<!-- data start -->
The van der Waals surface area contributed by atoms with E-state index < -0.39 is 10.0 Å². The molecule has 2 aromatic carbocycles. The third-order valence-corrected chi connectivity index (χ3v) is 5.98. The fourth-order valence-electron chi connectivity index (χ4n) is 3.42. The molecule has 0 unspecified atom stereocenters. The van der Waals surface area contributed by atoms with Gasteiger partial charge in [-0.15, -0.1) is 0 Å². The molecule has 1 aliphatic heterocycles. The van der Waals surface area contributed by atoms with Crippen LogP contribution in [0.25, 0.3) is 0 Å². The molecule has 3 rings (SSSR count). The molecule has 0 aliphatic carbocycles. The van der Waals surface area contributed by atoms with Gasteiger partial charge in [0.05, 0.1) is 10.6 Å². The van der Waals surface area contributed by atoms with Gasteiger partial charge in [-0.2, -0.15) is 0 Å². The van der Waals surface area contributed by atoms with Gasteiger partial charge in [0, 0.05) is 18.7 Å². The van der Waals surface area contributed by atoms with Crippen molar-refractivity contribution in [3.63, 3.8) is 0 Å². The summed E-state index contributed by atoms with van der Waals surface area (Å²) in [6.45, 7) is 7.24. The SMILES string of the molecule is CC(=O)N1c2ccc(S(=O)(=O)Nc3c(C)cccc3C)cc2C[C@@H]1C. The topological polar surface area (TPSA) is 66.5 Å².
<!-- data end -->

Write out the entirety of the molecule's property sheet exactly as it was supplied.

The van der Waals surface area contributed by atoms with E-state index < -0.39 is 10.0 Å². The molecule has 2 aromatic carbocycles. The third-order valence-corrected chi connectivity index (χ3v) is 5.98. The fourth-order valence-electron chi connectivity index (χ4n) is 3.42. The molecule has 0 unspecified atom stereocenters. The van der Waals surface area contributed by atoms with Gasteiger partial charge in [-0.15, -0.1) is 0 Å². The molecule has 1 aliphatic heterocycles. The van der Waals surface area contributed by atoms with Crippen LogP contribution in [0.25, 0.3) is 0 Å². The molecule has 3 rings (SSSR count). The molecule has 0 aliphatic carbocycles. The van der Waals surface area contributed by atoms with Gasteiger partial charge in [0.05, 0.1) is 10.6 Å². The van der Waals surface area contributed by atoms with Gasteiger partial charge in [-0.2, -0.15) is 0 Å². The van der Waals surface area contributed by atoms with Gasteiger partial charge in [0, 0.05) is 18.7 Å². The van der Waals surface area contributed by atoms with Crippen molar-refractivity contribution in [3.63, 3.8) is 0 Å². The summed E-state index contributed by atoms with van der Waals surface area (Å²) in [6.45, 7) is 7.24. The SMILES string of the molecule is CC(=O)N1c2ccc(S(=O)(=O)Nc3c(C)cccc3C)cc2C[C@@H]1C. The topological polar surface area (TPSA) is 66.5 Å².